As I have canvassed neighborhoods and knocked on doors, I have heard from residents what they want and expect from the person representing them in council.   They want someone who has experience advocating for the needs of others, who has fiscal savvy, who is going to prioritize schools and education, and who will be there for them when they call with a concern. I am that person.

Sean Rose/Photo: Matt Wright

Over the past twenty-two years, my professional career has focused on improving the quality of life of others.  This work has taken me all over the country, and as far as Africa. I have extensive experience in the public sector, private sector and a municipality, and currently own a small business in the city supporting those impacted by Post Traumatic Stress Disorder. These varied professional experiences have well prepared me to serve a city as diverse as Worcester.

I am the Executive Director of a non-profit human services agency, responsible for our Northeast CT programs and services. As a member of our Governing Body, I oversee a 163.7 million dollar budget, 3,300 staff and over one hundred programs in three states. Progress sought by City Council comes with a fiscal cost, and my experience overseeing considerably sizeable budgets gives me unique knowledge in fiscal management. I often have to work with federal, state and local funds in a manner similar to how the city manages its financial resources.

In addition to fiscal oversight, I effectively support employees. I advocate legislatively to have increased wages, better healthcare and more resources for their education. We service vulnerable populations, including traumatized children, seniors with complex medical needs and those who struggle with mental illness and addiction.  I am an Adjunct Faculty to the Trauma Center in Boston, a board member of the National Alliance on Mental Illness, The Children’s League and the National Association of Children’ Behavioral Health.  I am no stranger to fighting on behalf of those who need a voice. I will bring this passion for service to the residents of District 1.

I believe the research that tells us schools are the single most important element in sustaining a city’s growth. I have a Master’s in Education and am a certified Massachusetts school principal. My wife is a special education teacher in the city and we have five children in our Worcester public schools. We know the importance of education, not only to children, but also the major role it plays in the city’s future. We need better school infrastructure, and to provide teachers with more resources to access and strengthen their curriculum.  Over 50% of Worcester Public School students are considered economically disadvantaged which leaves us vulnerable. Prioritizing funding for our schools and affordable after school programs should be the master plan and I intend to fight to have this on the forefront of our fiscal agenda.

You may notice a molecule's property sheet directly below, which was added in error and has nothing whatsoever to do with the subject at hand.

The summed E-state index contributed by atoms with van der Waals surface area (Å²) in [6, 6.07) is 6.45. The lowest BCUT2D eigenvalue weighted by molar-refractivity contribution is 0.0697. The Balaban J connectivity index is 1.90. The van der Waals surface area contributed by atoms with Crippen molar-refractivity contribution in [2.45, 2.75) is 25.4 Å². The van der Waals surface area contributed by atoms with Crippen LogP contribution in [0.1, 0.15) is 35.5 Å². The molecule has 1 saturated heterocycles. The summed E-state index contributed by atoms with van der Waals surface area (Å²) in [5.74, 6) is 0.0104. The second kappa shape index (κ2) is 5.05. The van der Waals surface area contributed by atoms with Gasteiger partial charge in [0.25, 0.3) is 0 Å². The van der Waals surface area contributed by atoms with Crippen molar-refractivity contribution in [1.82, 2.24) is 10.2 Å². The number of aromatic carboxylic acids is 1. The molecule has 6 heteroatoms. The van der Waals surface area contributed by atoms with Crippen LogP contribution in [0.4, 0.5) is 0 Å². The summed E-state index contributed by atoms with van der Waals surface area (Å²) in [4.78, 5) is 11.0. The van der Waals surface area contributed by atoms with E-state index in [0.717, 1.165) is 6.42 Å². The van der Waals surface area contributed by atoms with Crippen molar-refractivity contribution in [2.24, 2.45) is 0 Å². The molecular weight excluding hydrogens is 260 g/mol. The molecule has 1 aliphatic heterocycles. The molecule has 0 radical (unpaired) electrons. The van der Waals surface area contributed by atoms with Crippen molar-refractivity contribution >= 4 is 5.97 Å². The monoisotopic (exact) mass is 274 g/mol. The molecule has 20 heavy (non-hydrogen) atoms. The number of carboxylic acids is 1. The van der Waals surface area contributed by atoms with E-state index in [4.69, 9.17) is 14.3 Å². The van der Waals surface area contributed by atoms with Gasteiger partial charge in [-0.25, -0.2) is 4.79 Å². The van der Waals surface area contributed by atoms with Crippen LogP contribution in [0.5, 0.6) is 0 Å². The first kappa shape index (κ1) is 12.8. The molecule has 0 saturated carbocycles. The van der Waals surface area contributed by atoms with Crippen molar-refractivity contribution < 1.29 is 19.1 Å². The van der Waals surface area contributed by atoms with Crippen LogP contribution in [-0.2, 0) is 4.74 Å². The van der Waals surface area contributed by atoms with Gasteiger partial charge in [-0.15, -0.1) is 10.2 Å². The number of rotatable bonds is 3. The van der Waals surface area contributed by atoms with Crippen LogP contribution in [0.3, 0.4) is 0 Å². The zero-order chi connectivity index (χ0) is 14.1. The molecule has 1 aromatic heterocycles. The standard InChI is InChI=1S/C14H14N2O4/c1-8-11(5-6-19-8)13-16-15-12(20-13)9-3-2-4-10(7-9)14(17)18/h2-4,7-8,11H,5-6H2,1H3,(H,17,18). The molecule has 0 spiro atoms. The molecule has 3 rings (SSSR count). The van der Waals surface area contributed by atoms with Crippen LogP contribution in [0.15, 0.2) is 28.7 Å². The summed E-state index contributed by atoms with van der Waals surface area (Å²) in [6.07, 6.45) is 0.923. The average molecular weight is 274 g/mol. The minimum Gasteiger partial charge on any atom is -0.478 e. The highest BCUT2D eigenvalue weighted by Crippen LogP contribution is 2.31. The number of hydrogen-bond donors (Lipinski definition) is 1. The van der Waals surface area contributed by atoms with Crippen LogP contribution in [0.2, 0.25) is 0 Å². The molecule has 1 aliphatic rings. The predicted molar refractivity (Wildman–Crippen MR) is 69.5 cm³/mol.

District 1 voters, when you hit the polls on November 7th, vote for Sean Rose, the candidate with a proven record to meet the needs of our district.

The best defense to the opioid epidemic may be a good offense – engaging Worcester’s citizens, particularly its youth, in worthwhile activities, sports, programs, and treatment, before they can be drawn to using dangerous substances. As a Board Member of the National Alliance of Mental Illness, a member of the Children’s League, and an Adjunct Faculty for the Trauma Center, I often get asked to weigh in on this important topic. I think it’s critical that more attention be shifted to positive engagement of youth through citywide programming, as a proactive measure to stopping abuse before it starts.